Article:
This symposium aims to encourage a more systematic and critical scholarly engagement with the delocalization of justice in BHR cases involving harms suffered in African states, and the Global South more broadly. It is our contention that until now, with some notable exceptions (see here), scholarly debates in the BHR sphere have insufficiently focused on the justification for, effectiveness of, and alternatives to this uprooting strategy. Yet, this delocalization lies at the heart of many legal processes and regulatory mechanisms aimed at delivering justice (or corporate accountability) in the Global North for harms that occurred in the Global South. Interrogating this delocalization, and imagining alternative strategies that would enable local populations to gain greater agency through local political and legal processes, should be at the core of scholarship and activism in the BHR field.
Nonetheless, we are also conscious, and cautious, of the (potential) dangers such a discussion brings to the fore. Engaging the complexities and nuances of delocalization is in no way a justification for corporations and their supporters to seize hypocritically upon some of the points raised here to support their calls for inaction and passivity on human rights harms linked to their activities. Instead, the purpose of the conference and this symposium is to critically engage what is being done, and whether other strategies could and should be pursued. Ultimately, we might come to the conclusion that delocalized justice is in fact the best we can hope for at this point to ensure access to remedy to those who have suffered human rights violations at the (indirect) hands of transnational corporations. But, if we go down this road, we need to do so in full awareness of the potential dark sides of such justice, and of the alternatives that are left at the wayside.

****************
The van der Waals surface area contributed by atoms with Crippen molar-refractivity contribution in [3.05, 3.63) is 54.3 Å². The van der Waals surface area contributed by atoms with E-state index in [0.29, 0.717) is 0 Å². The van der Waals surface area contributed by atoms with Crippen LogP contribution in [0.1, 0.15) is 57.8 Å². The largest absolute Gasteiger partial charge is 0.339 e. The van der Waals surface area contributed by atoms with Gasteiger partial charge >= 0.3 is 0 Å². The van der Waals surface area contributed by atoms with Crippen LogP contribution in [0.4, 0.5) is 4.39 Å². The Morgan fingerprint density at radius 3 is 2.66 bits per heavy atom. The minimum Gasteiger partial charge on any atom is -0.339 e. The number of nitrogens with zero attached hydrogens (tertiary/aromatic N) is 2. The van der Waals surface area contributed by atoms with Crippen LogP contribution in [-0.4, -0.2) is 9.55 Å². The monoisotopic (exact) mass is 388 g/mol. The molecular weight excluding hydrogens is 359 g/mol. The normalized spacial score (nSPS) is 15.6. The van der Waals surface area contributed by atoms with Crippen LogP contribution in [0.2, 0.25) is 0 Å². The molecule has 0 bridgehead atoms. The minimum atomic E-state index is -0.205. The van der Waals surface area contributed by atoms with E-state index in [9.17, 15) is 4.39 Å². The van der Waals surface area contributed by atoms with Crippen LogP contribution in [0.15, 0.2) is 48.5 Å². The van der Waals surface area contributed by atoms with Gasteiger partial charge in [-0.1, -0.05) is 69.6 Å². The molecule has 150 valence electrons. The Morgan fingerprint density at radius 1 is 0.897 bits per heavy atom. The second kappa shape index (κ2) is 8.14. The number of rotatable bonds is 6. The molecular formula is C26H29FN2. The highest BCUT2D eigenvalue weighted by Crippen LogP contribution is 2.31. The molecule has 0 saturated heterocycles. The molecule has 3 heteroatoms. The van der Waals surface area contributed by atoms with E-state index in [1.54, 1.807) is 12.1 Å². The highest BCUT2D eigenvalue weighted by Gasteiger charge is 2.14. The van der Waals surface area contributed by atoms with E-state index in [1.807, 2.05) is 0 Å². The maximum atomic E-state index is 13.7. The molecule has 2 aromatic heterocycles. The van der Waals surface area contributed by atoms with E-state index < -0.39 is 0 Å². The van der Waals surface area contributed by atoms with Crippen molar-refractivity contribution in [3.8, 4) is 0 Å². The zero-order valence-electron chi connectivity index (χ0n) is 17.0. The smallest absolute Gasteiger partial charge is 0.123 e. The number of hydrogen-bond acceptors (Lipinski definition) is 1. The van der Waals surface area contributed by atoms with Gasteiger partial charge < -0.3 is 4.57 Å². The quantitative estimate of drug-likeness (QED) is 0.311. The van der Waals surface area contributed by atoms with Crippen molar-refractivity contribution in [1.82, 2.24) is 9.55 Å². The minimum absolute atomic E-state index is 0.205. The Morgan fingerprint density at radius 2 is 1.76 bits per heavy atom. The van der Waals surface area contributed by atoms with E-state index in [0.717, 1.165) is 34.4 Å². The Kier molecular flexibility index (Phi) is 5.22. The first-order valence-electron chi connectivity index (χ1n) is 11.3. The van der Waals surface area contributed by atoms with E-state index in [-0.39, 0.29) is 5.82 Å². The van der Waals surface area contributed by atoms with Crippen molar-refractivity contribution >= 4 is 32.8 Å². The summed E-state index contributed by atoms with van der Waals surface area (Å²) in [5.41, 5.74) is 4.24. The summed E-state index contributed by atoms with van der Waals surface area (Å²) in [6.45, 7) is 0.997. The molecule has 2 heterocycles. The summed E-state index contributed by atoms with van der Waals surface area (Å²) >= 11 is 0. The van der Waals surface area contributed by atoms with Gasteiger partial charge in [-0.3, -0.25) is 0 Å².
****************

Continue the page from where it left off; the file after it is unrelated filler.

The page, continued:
*We would like to thank Dr. Tara Van Ho for providing outstanding feedback on a previous draft of this introduction